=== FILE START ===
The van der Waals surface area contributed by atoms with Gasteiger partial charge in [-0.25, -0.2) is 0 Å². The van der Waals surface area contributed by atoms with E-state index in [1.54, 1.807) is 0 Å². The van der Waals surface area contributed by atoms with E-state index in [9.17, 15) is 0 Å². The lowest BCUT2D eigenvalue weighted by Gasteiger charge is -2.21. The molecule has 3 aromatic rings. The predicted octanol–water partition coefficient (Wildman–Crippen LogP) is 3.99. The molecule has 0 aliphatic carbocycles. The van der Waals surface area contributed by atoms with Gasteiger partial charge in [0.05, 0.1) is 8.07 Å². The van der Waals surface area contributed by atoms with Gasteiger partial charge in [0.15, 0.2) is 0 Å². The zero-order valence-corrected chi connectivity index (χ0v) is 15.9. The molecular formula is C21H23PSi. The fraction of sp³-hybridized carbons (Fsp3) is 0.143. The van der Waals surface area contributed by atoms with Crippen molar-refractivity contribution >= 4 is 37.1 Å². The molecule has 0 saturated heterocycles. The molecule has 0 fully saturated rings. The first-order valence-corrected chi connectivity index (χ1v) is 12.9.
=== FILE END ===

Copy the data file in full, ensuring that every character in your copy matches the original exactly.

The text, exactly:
The van der Waals surface area contributed by atoms with Gasteiger partial charge in [-0.25, -0.2) is 0 Å². The van der Waals surface area contributed by atoms with E-state index in [1.54, 1.807) is 0 Å². The van der Waals surface area contributed by atoms with E-state index in [9.17, 15) is 0 Å². The lowest BCUT2D eigenvalue weighted by Gasteiger charge is -2.21. The molecule has 3 aromatic rings. The predicted octanol–water partition coefficient (Wildman–Crippen LogP) is 3.99. The molecule has 0 aliphatic carbocycles. The van der Waals surface area contributed by atoms with Gasteiger partial charge in [0.05, 0.1) is 8.07 Å². The van der Waals surface area contributed by atoms with Gasteiger partial charge in [0.15, 0.2) is 0 Å². The zero-order valence-corrected chi connectivity index (χ0v) is 15.9. The molecular formula is C21H23PSi. The fraction of sp³-hybridized carbons (Fsp3) is 0.143. The van der Waals surface area contributed by atoms with Crippen molar-refractivity contribution >= 4 is 37.1 Å². The molecule has 0 saturated heterocycles. The molecule has 0 fully saturated rings. The first-order valence-corrected chi connectivity index (χ1v) is 12.9.